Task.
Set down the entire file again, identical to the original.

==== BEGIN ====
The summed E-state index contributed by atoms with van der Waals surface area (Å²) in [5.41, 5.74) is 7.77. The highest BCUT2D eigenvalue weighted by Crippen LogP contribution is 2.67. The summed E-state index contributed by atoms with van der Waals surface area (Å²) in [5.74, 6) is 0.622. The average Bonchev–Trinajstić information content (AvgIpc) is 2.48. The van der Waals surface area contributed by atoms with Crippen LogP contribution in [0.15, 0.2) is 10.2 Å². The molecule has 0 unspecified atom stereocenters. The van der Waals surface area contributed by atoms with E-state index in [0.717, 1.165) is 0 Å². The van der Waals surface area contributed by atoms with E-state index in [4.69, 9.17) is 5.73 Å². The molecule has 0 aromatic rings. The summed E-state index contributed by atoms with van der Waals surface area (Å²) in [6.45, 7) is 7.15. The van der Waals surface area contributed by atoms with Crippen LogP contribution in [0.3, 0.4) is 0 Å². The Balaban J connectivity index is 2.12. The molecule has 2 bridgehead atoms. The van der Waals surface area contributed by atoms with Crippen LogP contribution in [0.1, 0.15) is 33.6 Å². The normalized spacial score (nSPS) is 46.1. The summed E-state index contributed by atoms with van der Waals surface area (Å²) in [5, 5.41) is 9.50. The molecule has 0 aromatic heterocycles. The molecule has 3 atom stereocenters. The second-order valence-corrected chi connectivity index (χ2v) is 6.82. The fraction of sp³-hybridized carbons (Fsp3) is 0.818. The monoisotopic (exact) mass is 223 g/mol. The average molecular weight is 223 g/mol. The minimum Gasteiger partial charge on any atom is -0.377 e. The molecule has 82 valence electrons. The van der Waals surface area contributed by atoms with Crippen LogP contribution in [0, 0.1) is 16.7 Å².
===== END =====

The summed E-state index contributed by atoms with van der Waals surface area (Å²) in [5.41, 5.74) is 7.77. The highest BCUT2D eigenvalue weighted by Crippen LogP contribution is 2.67. The summed E-state index contributed by atoms with van der Waals surface area (Å²) in [5.74, 6) is 0.622. The average Bonchev–Trinajstić information content (AvgIpc) is 2.48. The van der Waals surface area contributed by atoms with Crippen LogP contribution in [0.15, 0.2) is 10.2 Å². The molecule has 0 unspecified atom stereocenters. The van der Waals surface area contributed by atoms with E-state index in [0.717, 1.165) is 0 Å². The van der Waals surface area contributed by atoms with E-state index in [4.69, 9.17) is 5.73 Å². The molecule has 0 aromatic rings. The summed E-state index contributed by atoms with van der Waals surface area (Å²) in [6.45, 7) is 7.15. The van der Waals surface area contributed by atoms with Crippen LogP contribution in [0.3, 0.4) is 0 Å². The Balaban J connectivity index is 2.12. The molecule has 2 bridgehead atoms. The van der Waals surface area contributed by atoms with Crippen LogP contribution in [0.1, 0.15) is 33.6 Å². The normalized spacial score (nSPS) is 46.1. The summed E-state index contributed by atoms with van der Waals surface area (Å²) in [5, 5.41) is 9.50. The molecule has 0 aromatic heterocycles. The molecule has 3 atom stereocenters. The second-order valence-corrected chi connectivity index (χ2v) is 6.82. The fraction of sp³-hybridized carbons (Fsp3) is 0.818. The monoisotopic (exact) mass is 223 g/mol. The average molecular weight is 223 g/mol. The minimum Gasteiger partial charge on any atom is -0.377 e. The molecule has 82 valence electrons. The van der Waals surface area contributed by atoms with Crippen LogP contribution in [0, 0.1) is 16.7 Å².